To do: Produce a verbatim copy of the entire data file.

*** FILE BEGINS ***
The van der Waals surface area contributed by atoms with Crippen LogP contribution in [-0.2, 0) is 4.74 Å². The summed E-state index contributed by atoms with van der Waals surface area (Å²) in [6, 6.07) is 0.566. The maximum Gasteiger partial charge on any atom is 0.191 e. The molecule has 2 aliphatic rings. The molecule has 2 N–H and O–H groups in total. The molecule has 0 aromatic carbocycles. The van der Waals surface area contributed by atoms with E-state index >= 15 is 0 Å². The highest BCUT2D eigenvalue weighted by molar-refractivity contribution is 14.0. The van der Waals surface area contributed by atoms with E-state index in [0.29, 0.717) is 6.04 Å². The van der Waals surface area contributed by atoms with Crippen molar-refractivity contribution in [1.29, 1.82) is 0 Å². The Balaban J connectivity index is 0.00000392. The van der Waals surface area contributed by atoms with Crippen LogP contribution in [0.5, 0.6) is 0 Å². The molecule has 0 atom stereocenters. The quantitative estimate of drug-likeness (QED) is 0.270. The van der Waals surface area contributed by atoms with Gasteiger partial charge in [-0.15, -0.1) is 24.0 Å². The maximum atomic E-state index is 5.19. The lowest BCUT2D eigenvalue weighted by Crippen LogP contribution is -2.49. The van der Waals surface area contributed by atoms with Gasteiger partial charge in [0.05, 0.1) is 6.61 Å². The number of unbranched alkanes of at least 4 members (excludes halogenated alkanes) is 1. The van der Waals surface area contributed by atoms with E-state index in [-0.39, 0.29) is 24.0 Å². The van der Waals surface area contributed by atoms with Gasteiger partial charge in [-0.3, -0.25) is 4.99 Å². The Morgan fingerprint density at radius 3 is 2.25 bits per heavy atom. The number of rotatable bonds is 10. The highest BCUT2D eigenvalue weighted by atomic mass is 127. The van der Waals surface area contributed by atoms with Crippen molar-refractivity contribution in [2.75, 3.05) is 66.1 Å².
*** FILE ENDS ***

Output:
The van der Waals surface area contributed by atoms with Crippen LogP contribution in [-0.2, 0) is 4.74 Å². The summed E-state index contributed by atoms with van der Waals surface area (Å²) in [6, 6.07) is 0.566. The maximum Gasteiger partial charge on any atom is 0.191 e. The molecule has 2 aliphatic rings. The molecule has 2 N–H and O–H groups in total. The molecule has 0 aromatic carbocycles. The van der Waals surface area contributed by atoms with E-state index >= 15 is 0 Å². The highest BCUT2D eigenvalue weighted by molar-refractivity contribution is 14.0. The van der Waals surface area contributed by atoms with E-state index in [0.29, 0.717) is 6.04 Å². The van der Waals surface area contributed by atoms with Crippen molar-refractivity contribution in [1.29, 1.82) is 0 Å². The Balaban J connectivity index is 0.00000392. The van der Waals surface area contributed by atoms with Crippen LogP contribution in [0.5, 0.6) is 0 Å². The molecule has 0 atom stereocenters. The quantitative estimate of drug-likeness (QED) is 0.270. The van der Waals surface area contributed by atoms with Gasteiger partial charge in [-0.15, -0.1) is 24.0 Å². The maximum atomic E-state index is 5.19. The lowest BCUT2D eigenvalue weighted by Crippen LogP contribution is -2.49. The van der Waals surface area contributed by atoms with Gasteiger partial charge in [0.05, 0.1) is 6.61 Å². The number of unbranched alkanes of at least 4 members (excludes halogenated alkanes) is 1. The van der Waals surface area contributed by atoms with E-state index in [-0.39, 0.29) is 24.0 Å². The van der Waals surface area contributed by atoms with Gasteiger partial charge in [-0.3, -0.25) is 4.99 Å². The Morgan fingerprint density at radius 3 is 2.25 bits per heavy atom. The number of rotatable bonds is 10. The highest BCUT2D eigenvalue weighted by atomic mass is 127. The van der Waals surface area contributed by atoms with Crippen molar-refractivity contribution in [2.75, 3.05) is 66.1 Å².